This week I have read:

A Muddle of Magic – Book 2 of the Fledgling Magic series by Alexandra Rushe
What’s a nice Southern girl doing in a place like this?

Whisked from humdrum Alabama to the fantastical land of Tandara by a mage who won’t take no for an answer, Raine Stewart finds herself tangled in a muddle of magic. A Dark Wizard is out for her blood, a demonic golem has orders to dispatch her . . . and she stinks at magic. Being a wizard, even a baby wizard, is harder than Raine thought.
I regularly crash into the middle of series and don’t find it a problem, but I think I would have benefitted from having read the first book in this series. That said, I found Raine an enjoyable, sympathetic protagonist and the various adventures engrossing. The outstanding feature of this book was the variety of the magical monsters on offer, along with the excellent scene-setting.

The Zero Blessing – Book 1 of The Zero Enigma by Christopher G. Nuttell
Caitlyn Aguirre should have been a magician. Her family certainly expected her to be a magician. But by the time she reached her twelfth birthday, Caitlyn hadn’t even managed to cast a single spell! In desperation, her parents send her – and her magical sisters – to Jude’s Sorcerous Academy, her last best chance to discover her powers.

But as she struggles to survive her classes without a single spell to her name, Caitlyn starts to uncover an ancient mystery that may prove the key to her true powers … If she lives long enough to find it.
I thoroughly enjoyed this one. School-based stories are a weakness of mine, anyway. But Nuttell really nails the sympathetic young protagonist in this engrossing children’s book that is too good to leave to the youngsters. Ideal for fans of Harry Potter…

Fury – Book 3 of the Menagerie series by Rachel Vincent
1986: Rebecca Essig leaves a slumber party early but comes home to a massacre—committed by her own parents. Only one of her siblings has survived. But as the tragic event unfolds, she begins to realize that other than a small army of six-year-olds, she is among very few survivors of a nationwide slaughter.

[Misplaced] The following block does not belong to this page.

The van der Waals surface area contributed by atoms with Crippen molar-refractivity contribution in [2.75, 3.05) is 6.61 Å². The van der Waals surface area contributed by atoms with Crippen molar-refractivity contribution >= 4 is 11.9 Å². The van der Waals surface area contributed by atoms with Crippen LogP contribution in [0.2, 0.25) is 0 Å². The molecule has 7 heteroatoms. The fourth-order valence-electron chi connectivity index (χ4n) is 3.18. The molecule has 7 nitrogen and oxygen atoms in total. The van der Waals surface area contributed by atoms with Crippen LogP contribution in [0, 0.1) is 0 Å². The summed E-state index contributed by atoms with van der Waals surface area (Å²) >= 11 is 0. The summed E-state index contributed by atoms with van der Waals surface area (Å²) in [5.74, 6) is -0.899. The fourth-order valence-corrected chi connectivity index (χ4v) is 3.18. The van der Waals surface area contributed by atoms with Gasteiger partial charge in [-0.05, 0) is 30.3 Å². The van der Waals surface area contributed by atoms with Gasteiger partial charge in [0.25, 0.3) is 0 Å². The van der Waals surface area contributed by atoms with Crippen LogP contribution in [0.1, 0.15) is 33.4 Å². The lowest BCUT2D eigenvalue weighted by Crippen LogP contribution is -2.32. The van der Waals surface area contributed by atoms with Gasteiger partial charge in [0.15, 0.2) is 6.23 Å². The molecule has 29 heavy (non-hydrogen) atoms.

The Reaping has begun.

Present day: Pregnant and on the run with a small band of compatriots, Delilah Marlow is determined to bring her baby into the world safely and secretly. But she isn’t used to sitting back while others suffer, and she’s desperate to reunite Zyanya, the cheetah shifter, with her brother and children. To find a way for Lenore the siren to see her husband. To find Rommily’s missing Oracle sisters. To unify this adopted family of fellow cryptids she came to love and rely on in captivity.

But Delilah is about to discover that her role in the human versus cryptid war is destined to be much larger—and more dangerous—than she ever could have imagined.
This is the final book in this disturbing dystopian fantasy in an alternative world where supernatural creatures used to live alongside humans peacefully – until the Reaping. I was sort of expecting more of the same gritted struggle to stay hidden by this small band, who are desperate not to be caught again. I hadn’t expected to also get a ringside seat at the Reaping, the defining event which led to the persecution of all supernatural races. This gripping final instalment answers all sorts of questions raised in the previous two books and successfully brought the series to an amazing and emotional climax.

My posts last week:

Sunday Post – 27th August 2018

Review of Nolander – Book 1 of the Emanations series by Becca Mills

Can’t-Wait Wednesday featuring Nyxia – Book 1 of The Nyxia Triad by Scott Reintgen

Review of The Zero Blessing – Book 1 of The Zero Enigma by Christopher G. Nuttall

*NEW RELEASE SPECIAL* Review of Kindred Spirits – Book 5 of the Gabriel Ash and Hazel Best series by Jo Bannister